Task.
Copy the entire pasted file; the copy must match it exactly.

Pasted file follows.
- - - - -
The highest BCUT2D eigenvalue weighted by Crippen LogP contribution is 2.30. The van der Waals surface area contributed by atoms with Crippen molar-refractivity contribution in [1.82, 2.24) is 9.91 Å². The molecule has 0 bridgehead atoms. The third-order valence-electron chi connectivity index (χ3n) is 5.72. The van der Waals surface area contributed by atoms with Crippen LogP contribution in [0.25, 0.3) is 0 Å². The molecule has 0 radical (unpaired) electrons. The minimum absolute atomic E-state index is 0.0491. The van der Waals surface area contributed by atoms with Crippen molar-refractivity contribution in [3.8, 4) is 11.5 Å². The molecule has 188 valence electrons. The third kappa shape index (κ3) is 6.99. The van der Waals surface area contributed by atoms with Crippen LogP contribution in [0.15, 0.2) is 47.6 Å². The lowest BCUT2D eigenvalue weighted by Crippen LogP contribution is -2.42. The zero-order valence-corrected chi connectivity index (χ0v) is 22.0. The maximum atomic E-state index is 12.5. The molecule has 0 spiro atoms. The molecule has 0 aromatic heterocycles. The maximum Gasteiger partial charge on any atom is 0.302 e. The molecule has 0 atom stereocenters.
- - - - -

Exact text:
The highest BCUT2D eigenvalue weighted by Crippen LogP contribution is 2.30. The van der Waals surface area contributed by atoms with Crippen molar-refractivity contribution in [1.82, 2.24) is 9.91 Å². The molecule has 0 bridgehead atoms. The third-order valence-electron chi connectivity index (χ3n) is 5.72. The van der Waals surface area contributed by atoms with Crippen LogP contribution in [0.25, 0.3) is 0 Å². The molecule has 0 radical (unpaired) electrons. The minimum absolute atomic E-state index is 0.0491. The van der Waals surface area contributed by atoms with Crippen molar-refractivity contribution in [3.8, 4) is 11.5 Å². The molecule has 188 valence electrons. The third kappa shape index (κ3) is 6.99. The van der Waals surface area contributed by atoms with Crippen LogP contribution in [0.15, 0.2) is 47.6 Å². The lowest BCUT2D eigenvalue weighted by Crippen LogP contribution is -2.42. The zero-order valence-corrected chi connectivity index (χ0v) is 22.0. The maximum atomic E-state index is 12.5. The molecule has 0 spiro atoms. The molecule has 0 aromatic heterocycles. The maximum Gasteiger partial charge on any atom is 0.302 e. The molecule has 0 atom stereocenters.